Something rather more sedate doesn't matter. You can probably even sit in it and pull the sails up.

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Yep, it depends on the boat, wind conditions, etc, its hard to be dogmatic. In gusty eddying changing winds a boat with the board up is less likely to trip over the board. It will roll faster, but hopefully not as far. But I've sailed daggerboard boats for most of my life, where you chuck the thing down to get it out of the way ASAP. On the other hand launching off a beach you don't have the choice, although by preference in those circumstances I put the rags up on the land.

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Ok, well just for clarity this was a big sedate boat, already head to wind with the mainsail already pretty much down and i was untying the halyard from the head of the sail perfectly comfortably.  It was in a light wind,varying  to zero knots! 

 

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always down on my boat. UNLESS big wind at the dock and cannot get true head to wind. Then it will sail and make raising the main impossible. 

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2 hours ago, Locus said:

always down on my boat. UNLESS big wind at the dock and cannot get true head to wind. Then it will sail and make raising the main impossible.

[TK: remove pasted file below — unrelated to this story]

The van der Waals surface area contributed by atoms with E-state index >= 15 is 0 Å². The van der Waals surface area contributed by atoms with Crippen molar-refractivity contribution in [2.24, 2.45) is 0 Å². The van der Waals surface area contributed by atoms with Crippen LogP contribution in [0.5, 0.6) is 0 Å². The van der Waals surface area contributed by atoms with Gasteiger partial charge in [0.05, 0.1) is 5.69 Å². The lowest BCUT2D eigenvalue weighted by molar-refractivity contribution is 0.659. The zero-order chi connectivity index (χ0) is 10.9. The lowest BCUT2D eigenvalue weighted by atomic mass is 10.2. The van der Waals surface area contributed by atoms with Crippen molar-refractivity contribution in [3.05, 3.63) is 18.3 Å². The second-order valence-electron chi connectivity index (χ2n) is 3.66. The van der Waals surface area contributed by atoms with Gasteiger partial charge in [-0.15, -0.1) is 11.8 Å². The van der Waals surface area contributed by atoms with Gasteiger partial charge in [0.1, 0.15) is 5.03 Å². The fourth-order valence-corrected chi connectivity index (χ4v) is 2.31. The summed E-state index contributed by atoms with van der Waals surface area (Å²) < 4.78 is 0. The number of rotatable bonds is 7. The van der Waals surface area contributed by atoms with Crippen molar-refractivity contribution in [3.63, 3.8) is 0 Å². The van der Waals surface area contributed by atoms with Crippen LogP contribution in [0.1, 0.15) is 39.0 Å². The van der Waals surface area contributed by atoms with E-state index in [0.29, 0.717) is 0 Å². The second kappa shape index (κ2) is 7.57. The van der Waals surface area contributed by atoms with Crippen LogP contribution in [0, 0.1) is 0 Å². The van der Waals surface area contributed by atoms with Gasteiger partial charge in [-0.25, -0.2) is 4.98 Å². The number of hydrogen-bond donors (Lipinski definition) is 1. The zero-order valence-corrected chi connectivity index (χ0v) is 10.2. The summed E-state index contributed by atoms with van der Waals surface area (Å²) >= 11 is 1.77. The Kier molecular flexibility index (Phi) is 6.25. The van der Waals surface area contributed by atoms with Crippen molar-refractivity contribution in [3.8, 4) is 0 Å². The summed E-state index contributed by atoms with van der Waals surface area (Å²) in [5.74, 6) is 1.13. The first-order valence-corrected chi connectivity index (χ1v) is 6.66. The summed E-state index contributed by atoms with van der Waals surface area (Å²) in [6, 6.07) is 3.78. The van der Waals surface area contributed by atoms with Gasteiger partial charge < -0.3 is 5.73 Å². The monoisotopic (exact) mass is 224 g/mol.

Keep the boat on a short painter, don't give it room to charge back and forth. Or even thirdth.

My experience is that a boat which is bow-to-wind is a PITA, unless you're at the moment of lowering the main. When hoisting, it's better if the boat is 45 to the wind so the main doesn't try to knock you out of the boat. A lot of times, there is a way to put the bow line to a dock cleat and then the chainplate, or even just loop a line from a dock cleat around a chainplate, tight so the boat does not have room to bang around, and right back onto the cleat. Saves you from having to try and climb in/out over the bow, too, although that can be done if you're young and nimble.

24 minutes ago, Zonker said:

down. Tell him your friendly neighborhood N.A. said so.

There! See?

FB- Doug

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I sail on a river.

That makes it even more interesting for obvious reasons. (current can be an issue...)

Why would an instructor be so certain there is only ONE way? I mean, it is adjustable for a reason! We adjust sails, rudders, centerboards....all part of the craft of sail. Sheesh.

Hopefully the "instructor" will learn something too. We are all always learning.